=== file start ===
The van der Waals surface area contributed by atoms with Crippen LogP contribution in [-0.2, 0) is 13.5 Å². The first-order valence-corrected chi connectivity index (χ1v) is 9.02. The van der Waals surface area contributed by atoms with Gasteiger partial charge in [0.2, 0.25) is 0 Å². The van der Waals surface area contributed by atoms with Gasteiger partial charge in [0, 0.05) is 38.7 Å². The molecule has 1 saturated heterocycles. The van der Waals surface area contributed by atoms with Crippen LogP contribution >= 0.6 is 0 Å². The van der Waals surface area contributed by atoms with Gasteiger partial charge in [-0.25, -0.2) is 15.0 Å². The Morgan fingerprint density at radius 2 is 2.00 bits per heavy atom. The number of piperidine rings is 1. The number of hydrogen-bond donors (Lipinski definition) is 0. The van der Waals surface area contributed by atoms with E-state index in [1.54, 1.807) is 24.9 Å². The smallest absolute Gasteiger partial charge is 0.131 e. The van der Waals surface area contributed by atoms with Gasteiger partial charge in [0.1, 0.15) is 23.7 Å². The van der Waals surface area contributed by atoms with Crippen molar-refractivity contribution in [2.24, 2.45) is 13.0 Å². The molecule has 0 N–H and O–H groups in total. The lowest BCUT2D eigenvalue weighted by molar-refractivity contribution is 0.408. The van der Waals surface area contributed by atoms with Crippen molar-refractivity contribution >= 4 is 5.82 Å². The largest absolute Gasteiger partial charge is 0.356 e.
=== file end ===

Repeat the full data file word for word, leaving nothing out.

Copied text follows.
The van der Waals surface area contributed by atoms with Crippen LogP contribution in [-0.2, 0) is 13.5 Å². The first-order valence-corrected chi connectivity index (χ1v) is 9.02. The van der Waals surface area contributed by atoms with Gasteiger partial charge in [0.2, 0.25) is 0 Å². The van der Waals surface area contributed by atoms with Gasteiger partial charge in [0, 0.05) is 38.7 Å². The molecule has 1 saturated heterocycles. The van der Waals surface area contributed by atoms with Crippen LogP contribution >= 0.6 is 0 Å². The van der Waals surface area contributed by atoms with Gasteiger partial charge in [-0.25, -0.2) is 15.0 Å². The Morgan fingerprint density at radius 2 is 2.00 bits per heavy atom. The number of piperidine rings is 1. The number of hydrogen-bond donors (Lipinski definition) is 0. The van der Waals surface area contributed by atoms with E-state index in [1.54, 1.807) is 24.9 Å². The smallest absolute Gasteiger partial charge is 0.131 e. The van der Waals surface area contributed by atoms with Gasteiger partial charge in [0.1, 0.15) is 23.7 Å². The van der Waals surface area contributed by atoms with Crippen molar-refractivity contribution in [2.24, 2.45) is 13.0 Å². The molecule has 0 N–H and O–H groups in total. The lowest BCUT2D eigenvalue weighted by molar-refractivity contribution is 0.408. The van der Waals surface area contributed by atoms with Crippen molar-refractivity contribution >= 4 is 5.82 Å². The largest absolute Gasteiger partial charge is 0.356 e.